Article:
Two Texas A&M University assistant professors, Dr. David M. Ford in chemical engineering and Dr. Aaron W. Harper in chemistry, are the only Texas researchers this year to receive the highest honor given by the United States government to young research professionals.

Ford and Harper were among 60 young researchers nationally to be named recipients of Presidential Early Career Awards for Scientists and Engineers (PECASE) at the fourth annual White House ceremony Wednesday. This is the first year Texas A&M researchers have won.

The awards, established by President Clinton in 1996, show the priority the government places on producing outstanding scientists and engineers.

Ford was nominated by Sandia National Laboratories for his work to solve the problem of aging materials in the nation's enduring nuclear stockpile. His research deals with developing materials modeling capabilities and algorithms.

Harper focuses on polymer and materials chemistry for photonic applications. His work involves the design, synthesis, and preparation of materials that respond to, generate, or alter the properties of light.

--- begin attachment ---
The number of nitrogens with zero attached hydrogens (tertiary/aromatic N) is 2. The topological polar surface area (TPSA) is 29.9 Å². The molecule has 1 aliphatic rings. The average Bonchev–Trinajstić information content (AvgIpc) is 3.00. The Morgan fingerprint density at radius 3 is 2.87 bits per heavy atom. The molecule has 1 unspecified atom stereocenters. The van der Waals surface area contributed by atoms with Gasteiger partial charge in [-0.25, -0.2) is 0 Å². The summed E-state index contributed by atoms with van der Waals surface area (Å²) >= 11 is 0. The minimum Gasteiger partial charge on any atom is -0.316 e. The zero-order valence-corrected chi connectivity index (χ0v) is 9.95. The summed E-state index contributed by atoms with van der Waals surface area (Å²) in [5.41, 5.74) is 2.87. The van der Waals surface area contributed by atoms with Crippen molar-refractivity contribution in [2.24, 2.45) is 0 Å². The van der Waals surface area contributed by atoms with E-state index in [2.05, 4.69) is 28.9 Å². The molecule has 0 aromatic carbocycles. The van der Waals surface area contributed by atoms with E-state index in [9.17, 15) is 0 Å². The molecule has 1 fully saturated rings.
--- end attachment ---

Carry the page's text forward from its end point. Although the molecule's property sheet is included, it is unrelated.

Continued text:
Eight federal departments and agencies join together annually to nominate the top young scientists and engineers for PECASE who broadly advance the science and technology to benefit the agencies' missions. The young scientists and engineers receive up to a five-year research grant to further their study in support of critical government missions.

Ford also received a Department of Energy (DOE) award in Washington for his research on national security issues. He won one of only five 1999 Office of Defense Programs Early Career Scientist and Engineer Awards from the DOE. Harper was named an Army Research Office Young Investigator CAREER winner.

A faculty member since 1997, Ford was a postdoctoral fellow at the computational materials sciences department at Sandia National Laboratories in Albuquerque. His professional interests include statistical thermodynamics, molecular simulation, adsorption, transport in microporous materials and diffusion in polymers.

Ford is co-author of more than 13 articles in refereed journals. He is a member of the American Institute of Chemical Engineers and the Tau Beta Pi engineering honors society.

Ford received his doctoral and master's degrees from the University of Pennsylvania and a bachelor's degree from the State University of New York at Buffalo, all in chemical engineering.

Harper joined on the chemistry faculty last year. He studies organic and polymer chemistry, as well as organic and polymeric materials for optical and photonic applications.

He was a visiting scientist at the California Institute of Technology in 1998.

Harper earned his doctorate from the University of Southern California and a bachelor of science degree from the University of Wisconsin-River Falls.

Contact: Mike L. Downey m-downey@tamu.edu (979)-845-5524.

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